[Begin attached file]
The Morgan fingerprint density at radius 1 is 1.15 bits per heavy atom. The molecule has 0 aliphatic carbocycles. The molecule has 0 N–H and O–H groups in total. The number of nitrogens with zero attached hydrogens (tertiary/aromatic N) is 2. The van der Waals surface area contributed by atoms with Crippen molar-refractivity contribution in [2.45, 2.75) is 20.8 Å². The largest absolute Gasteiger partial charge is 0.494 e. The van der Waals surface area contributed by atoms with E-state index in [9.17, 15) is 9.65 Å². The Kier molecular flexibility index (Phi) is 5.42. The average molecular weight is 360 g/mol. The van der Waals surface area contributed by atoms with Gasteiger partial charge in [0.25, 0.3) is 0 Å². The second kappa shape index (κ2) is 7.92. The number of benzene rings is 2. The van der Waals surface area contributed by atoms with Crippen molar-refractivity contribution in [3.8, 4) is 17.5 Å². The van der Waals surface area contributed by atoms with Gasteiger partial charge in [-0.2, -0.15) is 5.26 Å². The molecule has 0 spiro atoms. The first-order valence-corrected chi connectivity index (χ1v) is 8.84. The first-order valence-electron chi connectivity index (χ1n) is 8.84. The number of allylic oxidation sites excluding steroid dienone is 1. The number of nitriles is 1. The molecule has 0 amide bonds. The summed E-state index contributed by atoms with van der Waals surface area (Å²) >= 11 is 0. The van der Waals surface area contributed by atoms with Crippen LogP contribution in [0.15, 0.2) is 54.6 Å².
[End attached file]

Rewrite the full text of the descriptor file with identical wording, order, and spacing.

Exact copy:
The Morgan fingerprint density at radius 1 is 1.15 bits per heavy atom. The molecule has 0 aliphatic carbocycles. The molecule has 0 N–H and O–H groups in total. The number of nitrogens with zero attached hydrogens (tertiary/aromatic N) is 2. The van der Waals surface area contributed by atoms with Crippen molar-refractivity contribution in [2.45, 2.75) is 20.8 Å². The largest absolute Gasteiger partial charge is 0.494 e. The van der Waals surface area contributed by atoms with E-state index in [9.17, 15) is 9.65 Å². The Kier molecular flexibility index (Phi) is 5.42. The average molecular weight is 360 g/mol. The van der Waals surface area contributed by atoms with Gasteiger partial charge in [0.25, 0.3) is 0 Å². The second kappa shape index (κ2) is 7.92. The number of benzene rings is 2. The van der Waals surface area contributed by atoms with Crippen molar-refractivity contribution in [3.8, 4) is 17.5 Å². The van der Waals surface area contributed by atoms with Gasteiger partial charge in [-0.2, -0.15) is 5.26 Å². The molecule has 0 spiro atoms. The first-order valence-corrected chi connectivity index (χ1v) is 8.84. The first-order valence-electron chi connectivity index (χ1n) is 8.84. The number of allylic oxidation sites excluding steroid dienone is 1. The number of nitriles is 1. The molecule has 0 amide bonds. The summed E-state index contributed by atoms with van der Waals surface area (Å²) >= 11 is 0. The van der Waals surface area contributed by atoms with Crippen LogP contribution in [0.15, 0.2) is 54.6 Å².